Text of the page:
Jurassic World: Dominion is a Locust-Heavy Disappointing Finale with a Smattering of Decent Action Sequences

By Scott Cole

JURASSIC WORLD: DOMINION – * * (2 out of 5 stars)

Director: Colin Trevorrow

Starring: Chris Pratt, Bryce Dallas Howard, Laura Dern, Sam Neill, Jeff Goldblum

Forever burned in my memory, I will never forget my first viewing of Steven Spielberg’s 1993 juggernaut Jurassic Park. While I was 8 years old and arguably a little too young to see a T-Rex devour a man off a toilet, I still understood the incredible majesty of that film and the incredible feat of experiencing lifelike dinosaurs on the screen. None of the subsequent five sequels have measured up to the feeling of the original, mainly because they all skip over the amazement factor and jump right to a formulaic monster movie. The latest and (we’re told) last entry into the series, Jurassic World: Dominion, doesn’t even really get that part right either. It’s a very long, bloated movie that is heavy on nostalgia and wall-to-wall characters, and it wastes a lot of time with corporate intrigue that we don’t really care about before actually giving us good dinosaur content. And that content is frankly not even very satisfying.

Sure I did poke a little fun at the recent goofiness of the screenplay on display in the vastly superior Top Gun: Maverick. But that film has the writing and character development of a Billy Wilder script in comparison with Jurassic World: Dominion. This is a supremely unfocused effort and reminded me of the recent Ghostbusters: Afterlife in the way it feels like the filmmakers had a checklist of Jurassic Park cultural references that they had to touch on. Shot of someone taking off sunglasses in amazement. Check. Barbasol can that is actually a DNA smuggling device. Check. And on and on it goes.

The plot is as convoluted as it gets, but in the broad strokes the story follows two parallel tracks until they come together in the last act. After the events of Fallen Kingdom, dinosaurs are now commonplace and co-exist with humans precariously. Track #1 finds our newest protagonists Owen (Chris Pratt) and Claire (Bryce Dallas Howard) living a secluded life in the mountains and raising teenage Maisie (Isabelle Sermon), the cloned granddaughter of Benjamin Lockwood who was an instrumental part of Jurassic Park’s original creation. When Maisie and Beta, the newborn child of Owen’s velociraptor Blue, are kidnapped in order to study their genetic material, Owen and Claire begin a quest to get them back, and they are soon joined by a pilot Kayla (DeWanda Wise) who is privy to intel that will assist in the search.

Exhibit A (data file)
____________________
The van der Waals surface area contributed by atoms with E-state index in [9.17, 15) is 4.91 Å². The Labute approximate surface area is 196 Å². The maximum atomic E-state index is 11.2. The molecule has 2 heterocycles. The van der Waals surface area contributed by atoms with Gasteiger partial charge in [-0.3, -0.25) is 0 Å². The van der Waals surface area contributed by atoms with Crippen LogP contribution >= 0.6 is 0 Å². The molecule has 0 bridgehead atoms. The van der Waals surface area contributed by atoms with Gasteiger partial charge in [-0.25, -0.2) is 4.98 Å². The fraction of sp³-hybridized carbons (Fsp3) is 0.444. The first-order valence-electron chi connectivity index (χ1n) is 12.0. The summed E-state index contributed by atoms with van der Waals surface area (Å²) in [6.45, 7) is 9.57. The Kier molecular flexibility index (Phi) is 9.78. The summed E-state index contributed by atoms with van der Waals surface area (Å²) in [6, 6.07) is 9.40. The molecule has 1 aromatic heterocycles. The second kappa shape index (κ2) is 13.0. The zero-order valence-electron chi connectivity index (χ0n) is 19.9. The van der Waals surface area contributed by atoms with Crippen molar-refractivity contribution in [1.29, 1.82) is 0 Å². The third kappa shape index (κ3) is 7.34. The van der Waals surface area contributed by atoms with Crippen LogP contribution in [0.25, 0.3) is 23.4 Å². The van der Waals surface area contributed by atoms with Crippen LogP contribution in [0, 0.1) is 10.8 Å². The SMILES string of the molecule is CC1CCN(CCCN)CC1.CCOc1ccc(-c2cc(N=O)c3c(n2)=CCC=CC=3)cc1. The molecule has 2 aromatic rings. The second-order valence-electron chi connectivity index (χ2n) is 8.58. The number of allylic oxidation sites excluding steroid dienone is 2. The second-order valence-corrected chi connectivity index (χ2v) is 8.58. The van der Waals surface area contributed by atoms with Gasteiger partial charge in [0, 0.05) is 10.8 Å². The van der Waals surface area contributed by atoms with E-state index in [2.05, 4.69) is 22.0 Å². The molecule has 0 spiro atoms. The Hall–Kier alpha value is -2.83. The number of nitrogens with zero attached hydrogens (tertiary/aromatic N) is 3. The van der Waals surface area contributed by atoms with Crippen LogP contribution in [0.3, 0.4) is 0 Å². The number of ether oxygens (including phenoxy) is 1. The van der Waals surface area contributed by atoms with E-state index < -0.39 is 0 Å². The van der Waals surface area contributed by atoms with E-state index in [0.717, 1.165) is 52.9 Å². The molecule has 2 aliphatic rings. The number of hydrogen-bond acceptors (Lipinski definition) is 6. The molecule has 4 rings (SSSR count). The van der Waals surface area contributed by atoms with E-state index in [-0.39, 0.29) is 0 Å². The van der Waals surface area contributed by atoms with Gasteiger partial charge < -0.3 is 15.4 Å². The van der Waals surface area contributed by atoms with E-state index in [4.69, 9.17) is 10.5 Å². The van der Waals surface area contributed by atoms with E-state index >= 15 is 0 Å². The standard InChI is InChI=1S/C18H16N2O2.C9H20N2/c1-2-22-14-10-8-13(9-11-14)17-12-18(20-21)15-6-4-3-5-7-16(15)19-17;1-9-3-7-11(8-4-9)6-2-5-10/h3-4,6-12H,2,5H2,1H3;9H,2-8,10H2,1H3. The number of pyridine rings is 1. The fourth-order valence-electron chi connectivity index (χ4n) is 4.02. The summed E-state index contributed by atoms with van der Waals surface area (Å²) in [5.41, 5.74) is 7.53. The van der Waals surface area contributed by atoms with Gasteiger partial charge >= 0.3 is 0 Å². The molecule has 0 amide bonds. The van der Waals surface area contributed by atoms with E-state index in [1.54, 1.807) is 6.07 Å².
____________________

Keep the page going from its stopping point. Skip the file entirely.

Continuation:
Track #2 is a reunion of the beloved characters from the original 1993 film. It follows Ellie Satler (Laura Dern) who suspects that a medical research company called Biosyn might be responsible for a plague of giant locusts destroying acres of midwestern crops. She recruits her old flame Alan Grant (Sam Neill) to join her as a witness as she infiltrates Biosyn to gather proof, and luckily they find a disgruntled comrade working at Biosyn in Dr. Ian Malcolm (Jeff Goldblum) who is eager to assist them in blowing the whistle.

By the time the two story tracks intersect and we find all of our characters together trying to escape from serious dino danger, we scratch our heads wondering why the first two acts of the film have felt so heavy on locusts and light on dinosaurs. There are a couple of mid-point action set pieces that mostly worked well for me: one being an air disaster that results in a battle on frozen ice, and the other being an Indiana Jones-style race through Malta. The film actually nods to Indiana Jones more than once; at one point Claire protests “Nobody said there would be bugs!” with the giant insects standing in for cobras.

Returning to the series after directing 2015’s Jurassic World, director Colin Trevorrow struggles to find ways to make the dinosaurs feel truly threatening. Perhaps it’s an impossible task to follow the terror Spielberg was able to mine in the original; after all he even struggled to replicate it himself in 1997’s The Lost World. The actors all do what they can, but the writing and character development don’t do them any favors. The returned trio of Neill, Dern, and Goldblum feel especially underserved and ultimately they have only been included for the sentimental factor. Jurassic World: Dominion is a busy mess of film that manages to pull off some entertaining action sequences but is overloaded on plot and disappointing on the dinosaur front.

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